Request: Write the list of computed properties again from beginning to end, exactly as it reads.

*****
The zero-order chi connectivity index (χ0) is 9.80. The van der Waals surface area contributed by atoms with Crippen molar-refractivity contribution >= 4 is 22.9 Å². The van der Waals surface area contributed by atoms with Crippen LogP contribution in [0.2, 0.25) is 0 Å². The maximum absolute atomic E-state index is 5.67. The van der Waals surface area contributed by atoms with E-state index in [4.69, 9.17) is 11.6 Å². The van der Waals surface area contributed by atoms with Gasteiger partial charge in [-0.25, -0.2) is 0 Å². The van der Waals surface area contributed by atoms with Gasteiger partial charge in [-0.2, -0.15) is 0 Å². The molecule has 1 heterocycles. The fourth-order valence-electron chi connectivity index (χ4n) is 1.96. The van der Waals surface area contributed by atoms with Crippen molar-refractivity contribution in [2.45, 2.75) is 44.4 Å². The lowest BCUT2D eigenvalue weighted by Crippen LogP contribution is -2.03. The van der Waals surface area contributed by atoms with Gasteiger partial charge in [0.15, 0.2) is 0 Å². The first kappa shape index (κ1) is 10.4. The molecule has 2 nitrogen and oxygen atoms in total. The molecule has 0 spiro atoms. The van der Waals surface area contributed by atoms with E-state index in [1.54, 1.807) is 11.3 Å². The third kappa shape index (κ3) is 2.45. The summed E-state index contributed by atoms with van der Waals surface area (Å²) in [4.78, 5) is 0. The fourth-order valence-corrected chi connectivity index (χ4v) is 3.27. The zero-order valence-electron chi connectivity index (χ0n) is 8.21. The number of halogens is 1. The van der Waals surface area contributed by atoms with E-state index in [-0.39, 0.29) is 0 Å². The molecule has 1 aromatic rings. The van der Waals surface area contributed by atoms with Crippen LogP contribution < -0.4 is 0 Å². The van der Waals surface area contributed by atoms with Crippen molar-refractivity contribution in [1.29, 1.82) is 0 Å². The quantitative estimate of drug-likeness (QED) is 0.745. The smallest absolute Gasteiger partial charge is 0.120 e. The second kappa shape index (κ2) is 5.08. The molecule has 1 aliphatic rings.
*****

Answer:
The zero-order chi connectivity index (χ0) is 9.80. The van der Waals surface area contributed by atoms with Crippen molar-refractivity contribution >= 4 is 22.9 Å². The van der Waals surface area contributed by atoms with Crippen LogP contribution in [0.2, 0.25) is 0 Å². The maximum absolute atomic E-state index is 5.67. The van der Waals surface area contributed by atoms with E-state index in [4.69, 9.17) is 11.6 Å². The van der Waals surface area contributed by atoms with Gasteiger partial charge in [-0.25, -0.2) is 0 Å². The van der Waals surface area contributed by atoms with Gasteiger partial charge in [-0.2, -0.15) is 0 Å². The molecule has 1 heterocycles. The fourth-order valence-electron chi connectivity index (χ4n) is 1.96. The van der Waals surface area contributed by atoms with Crippen molar-refractivity contribution in [2.45, 2.75) is 44.4 Å². The lowest BCUT2D eigenvalue weighted by Crippen LogP contribution is -2.03. The van der Waals surface area contributed by atoms with Gasteiger partial charge in [0.15, 0.2) is 0 Å². The first kappa shape index (κ1) is 10.4. The molecule has 2 nitrogen and oxygen atoms in total. The molecule has 0 spiro atoms. The van der Waals surface area contributed by atoms with E-state index in [1.54, 1.807) is 11.3 Å². The third kappa shape index (κ3) is 2.45. The summed E-state index contributed by atoms with van der Waals surface area (Å²) in [4.78, 5) is 0. The fourth-order valence-corrected chi connectivity index (χ4v) is 3.27. The zero-order valence-electron chi connectivity index (χ0n) is 8.21. The number of halogens is 1. The van der Waals surface area contributed by atoms with E-state index in [-0.39, 0.29) is 0 Å². The molecule has 1 aromatic rings. The van der Waals surface area contributed by atoms with Crippen LogP contribution < -0.4 is 0 Å². The van der Waals surface area contributed by atoms with Crippen molar-refractivity contribution in [1.29, 1.82) is 0 Å². The quantitative estimate of drug-likeness (QED) is 0.745. The smallest absolute Gasteiger partial charge is 0.120 e. The second kappa shape index (κ2) is 5.08. The molecule has 1 aliphatic rings.